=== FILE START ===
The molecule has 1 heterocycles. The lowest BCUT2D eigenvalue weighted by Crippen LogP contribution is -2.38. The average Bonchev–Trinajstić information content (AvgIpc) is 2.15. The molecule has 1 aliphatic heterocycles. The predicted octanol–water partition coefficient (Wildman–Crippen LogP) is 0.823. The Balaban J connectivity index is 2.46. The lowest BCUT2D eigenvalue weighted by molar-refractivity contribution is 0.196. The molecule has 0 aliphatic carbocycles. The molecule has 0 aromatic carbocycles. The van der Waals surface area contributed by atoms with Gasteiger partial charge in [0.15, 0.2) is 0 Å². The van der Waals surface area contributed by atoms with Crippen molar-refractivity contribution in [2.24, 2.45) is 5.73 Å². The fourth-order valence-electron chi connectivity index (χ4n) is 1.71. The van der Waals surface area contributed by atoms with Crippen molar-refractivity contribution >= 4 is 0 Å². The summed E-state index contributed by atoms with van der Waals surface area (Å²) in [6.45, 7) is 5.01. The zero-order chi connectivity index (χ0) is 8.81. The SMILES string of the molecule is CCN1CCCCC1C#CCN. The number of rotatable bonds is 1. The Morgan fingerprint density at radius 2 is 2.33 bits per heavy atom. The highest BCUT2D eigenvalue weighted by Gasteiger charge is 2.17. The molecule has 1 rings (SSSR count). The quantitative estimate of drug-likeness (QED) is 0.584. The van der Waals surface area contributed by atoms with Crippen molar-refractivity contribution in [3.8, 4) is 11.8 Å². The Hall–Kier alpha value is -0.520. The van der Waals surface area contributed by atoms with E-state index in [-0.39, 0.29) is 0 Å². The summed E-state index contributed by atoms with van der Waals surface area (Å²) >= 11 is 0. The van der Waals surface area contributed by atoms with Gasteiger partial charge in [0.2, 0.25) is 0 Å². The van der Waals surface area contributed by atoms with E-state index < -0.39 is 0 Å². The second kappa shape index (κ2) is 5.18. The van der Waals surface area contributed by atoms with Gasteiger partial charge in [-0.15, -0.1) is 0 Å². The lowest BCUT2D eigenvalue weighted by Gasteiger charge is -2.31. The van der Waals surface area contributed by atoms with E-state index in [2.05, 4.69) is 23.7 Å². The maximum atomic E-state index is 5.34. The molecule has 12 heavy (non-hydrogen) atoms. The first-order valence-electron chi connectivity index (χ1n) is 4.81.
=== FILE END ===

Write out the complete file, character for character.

The molecule has 1 heterocycles. The lowest BCUT2D eigenvalue weighted by Crippen LogP contribution is -2.38. The average Bonchev–Trinajstić information content (AvgIpc) is 2.15. The molecule has 1 aliphatic heterocycles. The predicted octanol–water partition coefficient (Wildman–Crippen LogP) is 0.823. The Balaban J connectivity index is 2.46. The lowest BCUT2D eigenvalue weighted by molar-refractivity contribution is 0.196. The molecule has 0 aliphatic carbocycles. The molecule has 0 aromatic carbocycles. The van der Waals surface area contributed by atoms with Gasteiger partial charge in [0.15, 0.2) is 0 Å². The van der Waals surface area contributed by atoms with Crippen molar-refractivity contribution in [2.24, 2.45) is 5.73 Å². The fourth-order valence-electron chi connectivity index (χ4n) is 1.71. The van der Waals surface area contributed by atoms with Crippen molar-refractivity contribution >= 4 is 0 Å². The summed E-state index contributed by atoms with van der Waals surface area (Å²) in [6.45, 7) is 5.01. The zero-order chi connectivity index (χ0) is 8.81. The SMILES string of the molecule is CCN1CCCCC1C#CCN. The number of rotatable bonds is 1. The Morgan fingerprint density at radius 2 is 2.33 bits per heavy atom. The highest BCUT2D eigenvalue weighted by Gasteiger charge is 2.17. The molecule has 1 rings (SSSR count). The quantitative estimate of drug-likeness (QED) is 0.584. The van der Waals surface area contributed by atoms with Crippen molar-refractivity contribution in [3.8, 4) is 11.8 Å². The Hall–Kier alpha value is -0.520. The van der Waals surface area contributed by atoms with E-state index in [-0.39, 0.29) is 0 Å². The summed E-state index contributed by atoms with van der Waals surface area (Å²) >= 11 is 0. The van der Waals surface area contributed by atoms with Gasteiger partial charge in [0.2, 0.25) is 0 Å². The van der Waals surface area contributed by atoms with E-state index < -0.39 is 0 Å². The second kappa shape index (κ2) is 5.18. The van der Waals surface area contributed by atoms with Gasteiger partial charge in [-0.15, -0.1) is 0 Å². The lowest BCUT2D eigenvalue weighted by Gasteiger charge is -2.31. The van der Waals surface area contributed by atoms with E-state index in [2.05, 4.69) is 23.7 Å². The maximum atomic E-state index is 5.34. The molecule has 12 heavy (non-hydrogen) atoms. The first-order valence-electron chi connectivity index (χ1n) is 4.81.